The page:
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How Royal Caribbean’s earnings report translates into deals for you

Royal Caribbean recently reported its fourth quarter earnings for 2006. I’m neither an accountant nor an MBA, so the numbers are somewhat over my head. However, I can interpret the comments made by Richard Fain, Royal Caribbean’s chairman and CEO. Here’s how his convoluted business language translates into information the average cruiser can understand.

Fain: “Royal Caribbean International and Celebrity Cruises grew yields 3.4 percent for the full year 2006. This is at the high end of our original expectations, and is a testament to the strength and momentum of our brands, particularly given a Caribbean pricing environment that is less robust than we had hoped.”

Translation: Royal Caribbean and Celebrity did well last year, despite a decline in interest in Caribbean cruises. If you’re looking for cheap fares for a sailing on one of these lines, you’ll find them on Caribbean voyages.

Fain: “The early indications from the ‘wave period’ are less encouraging than we had hoped.”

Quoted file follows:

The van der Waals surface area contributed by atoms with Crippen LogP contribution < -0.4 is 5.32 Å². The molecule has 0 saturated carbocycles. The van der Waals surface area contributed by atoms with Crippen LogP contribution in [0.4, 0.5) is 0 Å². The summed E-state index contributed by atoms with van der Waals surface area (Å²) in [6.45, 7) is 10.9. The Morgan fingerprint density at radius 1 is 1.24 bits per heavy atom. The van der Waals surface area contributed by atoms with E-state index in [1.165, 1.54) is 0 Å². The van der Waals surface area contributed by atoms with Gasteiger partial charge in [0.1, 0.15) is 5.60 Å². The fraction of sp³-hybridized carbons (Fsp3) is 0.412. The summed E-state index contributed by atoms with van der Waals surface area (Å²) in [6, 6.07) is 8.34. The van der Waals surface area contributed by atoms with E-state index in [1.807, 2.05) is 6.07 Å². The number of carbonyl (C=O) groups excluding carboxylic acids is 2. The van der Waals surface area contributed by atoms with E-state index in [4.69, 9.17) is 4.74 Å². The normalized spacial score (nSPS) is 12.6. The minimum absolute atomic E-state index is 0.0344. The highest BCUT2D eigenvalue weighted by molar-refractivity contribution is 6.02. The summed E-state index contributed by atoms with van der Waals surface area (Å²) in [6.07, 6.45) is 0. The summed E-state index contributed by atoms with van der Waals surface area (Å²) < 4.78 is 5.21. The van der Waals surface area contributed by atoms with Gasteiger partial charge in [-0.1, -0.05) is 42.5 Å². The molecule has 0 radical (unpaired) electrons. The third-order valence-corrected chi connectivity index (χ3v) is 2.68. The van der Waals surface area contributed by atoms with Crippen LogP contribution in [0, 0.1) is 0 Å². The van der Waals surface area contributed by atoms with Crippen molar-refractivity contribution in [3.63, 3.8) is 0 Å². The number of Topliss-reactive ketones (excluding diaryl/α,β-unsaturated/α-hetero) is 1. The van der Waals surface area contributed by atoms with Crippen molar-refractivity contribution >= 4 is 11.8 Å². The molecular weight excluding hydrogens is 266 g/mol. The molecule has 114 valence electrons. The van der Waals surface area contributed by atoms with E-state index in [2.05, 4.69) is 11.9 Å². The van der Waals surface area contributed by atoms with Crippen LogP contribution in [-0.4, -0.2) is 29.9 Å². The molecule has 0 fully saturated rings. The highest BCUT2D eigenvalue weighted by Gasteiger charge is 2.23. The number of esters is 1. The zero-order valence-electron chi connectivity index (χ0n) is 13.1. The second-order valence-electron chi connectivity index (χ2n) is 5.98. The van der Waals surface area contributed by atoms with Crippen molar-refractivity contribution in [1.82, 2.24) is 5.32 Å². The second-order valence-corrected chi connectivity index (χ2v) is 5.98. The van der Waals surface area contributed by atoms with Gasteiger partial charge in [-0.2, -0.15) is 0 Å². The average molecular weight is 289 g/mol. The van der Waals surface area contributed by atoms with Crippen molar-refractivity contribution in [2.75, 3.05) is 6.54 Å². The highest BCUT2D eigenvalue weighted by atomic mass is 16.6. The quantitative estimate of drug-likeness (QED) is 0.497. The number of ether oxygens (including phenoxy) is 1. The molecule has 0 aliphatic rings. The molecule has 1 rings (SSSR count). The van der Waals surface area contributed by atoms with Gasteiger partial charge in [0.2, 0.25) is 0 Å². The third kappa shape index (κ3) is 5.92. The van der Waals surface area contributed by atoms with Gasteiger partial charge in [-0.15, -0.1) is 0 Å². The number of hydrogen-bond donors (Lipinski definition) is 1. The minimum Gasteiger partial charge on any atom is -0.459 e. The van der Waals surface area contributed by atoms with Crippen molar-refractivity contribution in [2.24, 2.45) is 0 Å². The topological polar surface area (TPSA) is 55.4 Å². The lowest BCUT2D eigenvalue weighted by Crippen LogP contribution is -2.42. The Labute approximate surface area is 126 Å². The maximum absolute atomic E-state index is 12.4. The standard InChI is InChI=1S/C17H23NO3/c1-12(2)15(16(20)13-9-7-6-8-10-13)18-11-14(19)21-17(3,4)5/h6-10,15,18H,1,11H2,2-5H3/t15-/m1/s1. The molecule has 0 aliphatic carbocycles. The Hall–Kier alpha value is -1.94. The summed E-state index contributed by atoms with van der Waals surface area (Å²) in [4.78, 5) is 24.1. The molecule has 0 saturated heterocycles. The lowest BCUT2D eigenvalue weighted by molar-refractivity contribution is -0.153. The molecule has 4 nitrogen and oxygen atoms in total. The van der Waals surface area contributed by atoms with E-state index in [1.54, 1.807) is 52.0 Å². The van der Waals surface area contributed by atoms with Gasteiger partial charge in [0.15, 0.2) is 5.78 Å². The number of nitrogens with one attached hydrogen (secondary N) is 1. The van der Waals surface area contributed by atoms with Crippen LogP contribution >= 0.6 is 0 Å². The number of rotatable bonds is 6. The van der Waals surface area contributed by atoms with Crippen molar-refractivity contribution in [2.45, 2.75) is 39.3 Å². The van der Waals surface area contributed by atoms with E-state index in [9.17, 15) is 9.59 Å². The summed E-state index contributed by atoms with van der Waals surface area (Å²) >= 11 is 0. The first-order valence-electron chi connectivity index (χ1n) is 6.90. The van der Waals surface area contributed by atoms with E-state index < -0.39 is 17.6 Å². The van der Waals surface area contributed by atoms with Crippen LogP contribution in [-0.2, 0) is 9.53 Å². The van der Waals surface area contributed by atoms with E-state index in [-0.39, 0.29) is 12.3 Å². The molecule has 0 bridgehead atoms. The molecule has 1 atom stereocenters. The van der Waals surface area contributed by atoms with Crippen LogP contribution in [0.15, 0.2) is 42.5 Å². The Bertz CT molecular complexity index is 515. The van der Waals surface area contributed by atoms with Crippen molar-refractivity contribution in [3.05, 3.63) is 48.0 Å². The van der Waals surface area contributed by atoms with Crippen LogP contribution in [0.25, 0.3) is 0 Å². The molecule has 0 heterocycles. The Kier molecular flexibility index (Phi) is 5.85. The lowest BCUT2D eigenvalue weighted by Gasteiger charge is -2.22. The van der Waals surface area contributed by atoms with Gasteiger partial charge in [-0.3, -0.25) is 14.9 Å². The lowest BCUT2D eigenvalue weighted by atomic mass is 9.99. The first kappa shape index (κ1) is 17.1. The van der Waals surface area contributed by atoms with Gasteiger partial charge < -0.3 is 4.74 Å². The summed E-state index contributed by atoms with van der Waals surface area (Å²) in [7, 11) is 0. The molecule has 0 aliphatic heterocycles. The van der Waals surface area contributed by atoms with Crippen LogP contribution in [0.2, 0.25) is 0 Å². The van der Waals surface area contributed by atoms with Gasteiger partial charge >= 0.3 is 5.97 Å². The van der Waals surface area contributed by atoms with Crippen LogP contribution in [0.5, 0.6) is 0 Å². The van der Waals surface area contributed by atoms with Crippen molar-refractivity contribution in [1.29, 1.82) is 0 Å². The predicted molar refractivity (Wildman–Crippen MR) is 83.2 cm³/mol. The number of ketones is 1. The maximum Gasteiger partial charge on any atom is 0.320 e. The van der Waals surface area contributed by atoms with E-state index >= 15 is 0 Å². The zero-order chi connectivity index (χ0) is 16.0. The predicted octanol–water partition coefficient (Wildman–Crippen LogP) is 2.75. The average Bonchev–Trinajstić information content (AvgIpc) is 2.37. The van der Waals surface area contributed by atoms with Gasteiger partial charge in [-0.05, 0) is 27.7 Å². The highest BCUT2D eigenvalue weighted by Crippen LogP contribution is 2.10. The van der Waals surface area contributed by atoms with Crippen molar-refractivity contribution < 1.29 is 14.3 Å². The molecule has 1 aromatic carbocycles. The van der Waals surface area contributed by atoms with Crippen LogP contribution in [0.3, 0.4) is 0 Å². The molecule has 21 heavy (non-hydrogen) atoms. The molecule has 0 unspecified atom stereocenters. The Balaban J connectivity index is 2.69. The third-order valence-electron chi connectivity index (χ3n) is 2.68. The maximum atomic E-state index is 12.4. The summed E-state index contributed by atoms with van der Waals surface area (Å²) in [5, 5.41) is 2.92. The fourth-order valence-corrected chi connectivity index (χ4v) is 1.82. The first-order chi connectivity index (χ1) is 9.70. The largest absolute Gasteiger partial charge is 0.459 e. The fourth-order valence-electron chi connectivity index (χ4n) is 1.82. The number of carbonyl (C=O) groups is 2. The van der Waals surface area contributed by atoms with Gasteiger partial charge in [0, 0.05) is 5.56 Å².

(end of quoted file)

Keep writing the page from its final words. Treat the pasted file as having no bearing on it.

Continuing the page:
Translation: Most cruise lines sell a large percentage of cabins during wave season, typically between January and March. A weak wave season means more close-in deals as the cruise lines try to fill the remaining cabins they didn’t sell at the beginning of the year.

Fain: “We have seen the usual uptick in volume, while pricing appears to have leveled off from the healthy appreciation we have seen over the last few years.”

Translation: Cruise prices haven’t gone up much since last year—good news for consumers.

Fain: “Coming off a great year, we are encouraged by the prospects of solid earnings accretion in 2007, despite a leveling off in pricing in the early part of the year.”

Translation: Cruises are cheap this winter. If you want a great last-minute deal, book now. If bookings pick up in the latter half of the year, cruise fares will increase along with them.

If I’m interpreting correctly, Royal Caribbean is optimistic about its earnings potential for the coming year, while still leaving plenty of great cruise deals for consumers. That’s what I call a win-win situation.

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